WITH U.S. FORCES, SAUDI ARABIA, DEC. 24 -- There are about 1 million people under arms -- U.S. forces, their allies and the Iraqi soldiers that confront them -- in the Arabian Desert this Christmas, facing off against each other a bit over a day's drive from Bethlehem, the town where Christ was born.

For the troops arrayed against Iraq, Operation Desert Shield will serve 340,000 Christmas dinners on Tuesday, offering roast turkey, roast beef, mashed potatoes, sweet potatoes, stuffing, salad, vegetables and four kinds of pie.

There will also be ham, in quiet defiance of Saudi and Islamic prohibitions against pork, but the fruit cake will be brandy-less and the egg nog will be rum-less.

Still, while the meal is nice, many U.S. servicemen and women are relying on each other for the necessary Christmas cheer.

A little after 1:30 p.m. on Christmas Eve, Shane Cadlolo drew an ace and a wild card to a pair of aces, beating David Vidal's four queens and raking in about three pounds of poker chips. It was the biggest hand of the day to that point.

"We play for the chips," said Gig Brzycki, reaching across to replenish his dwindling stack from Cadlolo's winnings. "Yeah, and when we really get serious, we start betting sodas," Ron Estes said.

All across Saudi Arabia, close to 300,000 U.S. servicemen are playing cards, shooting baskets, eating candy and drinking "near beer" to mitigate what promises to be the loneliest holiday of the year in perhaps the most dangerous place in the world.

"We're talking about a mellow time with good fellowship," said Estes, a tallish, blond X-ray technician from Lemoore, Calif., who at 22 is the old man of the quartet. "You get with your buddies, and you'll make it through. You don't feel like partying."

"It looks like a long day," said Brzycki, 21. "A lot of Christmas Eve poker ahead."

The four Navy medical corpsmen -- Brzycki and Cadlolo from Camp Pendleton, Estes and Vidal from San Diego -- arrived in Saudi Arabia's northern desert in mid-August, assembling a forward field hospital from kits stored aboard a cargo ship.

They have been together ever since, and have become so accustomed to each others' company that they can complete each others' sentences.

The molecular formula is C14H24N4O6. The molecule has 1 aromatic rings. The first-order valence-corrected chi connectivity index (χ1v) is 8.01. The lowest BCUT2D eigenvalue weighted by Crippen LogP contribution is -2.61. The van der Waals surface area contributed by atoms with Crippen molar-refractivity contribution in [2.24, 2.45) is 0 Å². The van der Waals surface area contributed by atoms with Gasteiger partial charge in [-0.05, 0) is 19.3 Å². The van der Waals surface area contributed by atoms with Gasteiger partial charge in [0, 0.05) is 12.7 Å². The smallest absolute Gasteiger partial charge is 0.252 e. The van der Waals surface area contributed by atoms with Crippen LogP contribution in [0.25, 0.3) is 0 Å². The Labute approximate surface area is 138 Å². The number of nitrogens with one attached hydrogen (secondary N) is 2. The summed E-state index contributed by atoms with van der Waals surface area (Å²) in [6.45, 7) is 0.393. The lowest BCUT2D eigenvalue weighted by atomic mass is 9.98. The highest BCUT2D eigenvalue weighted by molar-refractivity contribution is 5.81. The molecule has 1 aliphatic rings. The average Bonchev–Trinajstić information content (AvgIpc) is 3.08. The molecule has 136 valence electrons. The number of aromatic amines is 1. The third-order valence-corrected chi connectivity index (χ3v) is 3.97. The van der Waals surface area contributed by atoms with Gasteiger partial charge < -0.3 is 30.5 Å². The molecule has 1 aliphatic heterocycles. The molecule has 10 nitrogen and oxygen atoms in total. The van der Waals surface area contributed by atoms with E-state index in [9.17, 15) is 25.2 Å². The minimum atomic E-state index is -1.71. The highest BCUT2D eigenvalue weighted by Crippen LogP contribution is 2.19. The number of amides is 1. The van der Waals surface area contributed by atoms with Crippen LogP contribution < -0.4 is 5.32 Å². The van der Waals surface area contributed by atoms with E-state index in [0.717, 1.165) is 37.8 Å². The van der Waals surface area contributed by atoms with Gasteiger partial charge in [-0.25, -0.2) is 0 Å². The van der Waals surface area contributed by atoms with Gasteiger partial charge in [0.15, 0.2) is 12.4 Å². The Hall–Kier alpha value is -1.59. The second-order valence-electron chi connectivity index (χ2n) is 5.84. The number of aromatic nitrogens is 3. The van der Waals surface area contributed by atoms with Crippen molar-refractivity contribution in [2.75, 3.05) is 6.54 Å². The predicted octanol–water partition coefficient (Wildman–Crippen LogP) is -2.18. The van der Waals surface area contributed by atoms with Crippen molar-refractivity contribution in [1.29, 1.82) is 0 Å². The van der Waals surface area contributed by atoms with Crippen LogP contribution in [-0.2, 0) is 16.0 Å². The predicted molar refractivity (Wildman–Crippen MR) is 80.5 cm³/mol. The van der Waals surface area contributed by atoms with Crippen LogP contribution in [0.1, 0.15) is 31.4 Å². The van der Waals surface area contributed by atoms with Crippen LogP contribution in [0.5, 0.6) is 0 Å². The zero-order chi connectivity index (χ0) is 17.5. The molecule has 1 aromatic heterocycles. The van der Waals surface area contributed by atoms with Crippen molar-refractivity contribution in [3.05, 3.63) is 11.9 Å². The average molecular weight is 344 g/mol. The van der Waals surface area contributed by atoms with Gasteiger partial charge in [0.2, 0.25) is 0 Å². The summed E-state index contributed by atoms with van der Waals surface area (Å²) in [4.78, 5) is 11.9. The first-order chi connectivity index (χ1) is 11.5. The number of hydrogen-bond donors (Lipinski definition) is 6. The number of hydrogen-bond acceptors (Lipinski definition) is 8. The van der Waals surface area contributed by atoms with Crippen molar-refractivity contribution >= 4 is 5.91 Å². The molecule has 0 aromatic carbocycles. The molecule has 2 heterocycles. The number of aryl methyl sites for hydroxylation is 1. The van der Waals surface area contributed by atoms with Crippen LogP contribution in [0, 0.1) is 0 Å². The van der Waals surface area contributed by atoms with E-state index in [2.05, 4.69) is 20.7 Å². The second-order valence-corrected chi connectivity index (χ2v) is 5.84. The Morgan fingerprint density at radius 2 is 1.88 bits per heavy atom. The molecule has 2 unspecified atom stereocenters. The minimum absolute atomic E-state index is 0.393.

"We play Ping-Pong, too, but we ran out of balls," said Brzycki. "They're white."

"And you can't see them in the sand," Estes continued.

"So you end up stepping on them," Vidal said.

"We need new ones," Brzycki said.

"Yeah," Vidal finished. "Yellow Day-glo."

Members of the Marines and its parent service, the Navy, cohabit aboard ship and ashore, largely because the Marines have no medics of their own. The medic's job is a fearful responsibility, a demon that sleeps with the corpsmen every night.

"Let's face it," said Cadlolo, 20, "what we're going to be doing isn't going to be pretty."

"We think about it every day," Estes said.

"Constantly," Vidal said. "I hate it here, but if I had a choice I'd gladly be here six months from now rather than have to see any of my Marine buddies die."

Christmas is perhaps the deepest trough so far in Desert Shield's emotional roller coaster.

Cadlolo remembers the first depressing news -- finding out he was coming to Saudi Arabia. "We were scared to death," convinced that war would break out as soon as they arrived, he said.

"I expected it to be done a long time ago," said Vidal, 21, who has never seen his 2-month-old daughter Jessica Lynn, "but I don't know now." Vidal is scheduled to get out of the Navy in three months, "but I think I can forget that."

The second bit of depressing news was the November announcement by Secretary of Defense Richard B. Cheney that there would be no rotation of troops. This hit the corpsmen hard, and drew them closer together.

Today they refer to their "desert family," the web of friendships that pulled them through the hard times.

"You get those Nintendo games, tapes, radios and stuff, you share it all," said Estes. "You can't afford to be stingy." He also got a videotape of his wife and family at Thanksgiving dinner and showed it to the others.

And now Christmas. In the corner of their game room, the corpsmen have a small Christmas tree with a few decorations.

Outside the field hospital receiving room is a pole with signs pointing in the direction of far-off places. A single green garland hangs from an arrow marked San Diego, the tail rustling in the dusty wind.

No services are planned for Christmas Eve, but the corpsmen think a little caroling might be in order. As the Navy guys in a Marine camp, they try to keep people loose.

The corpsmen, like their brethren in the Marines, have few Christmas presents, and have discouraged big packages. "We'll just have to carry them out of here ourselves," Estes said. "It doesn't make any sense."

But they have plenty of food to eat, plenty of games to play and plenty of books and letters to read, some of it sent by friends and family, most of it sent by strangers who want only to do a serviceman a good turn.

"It really gives you a lift," Brzycki said. "Tell everybody we appreciate the support. Tell everybody we'll be all right."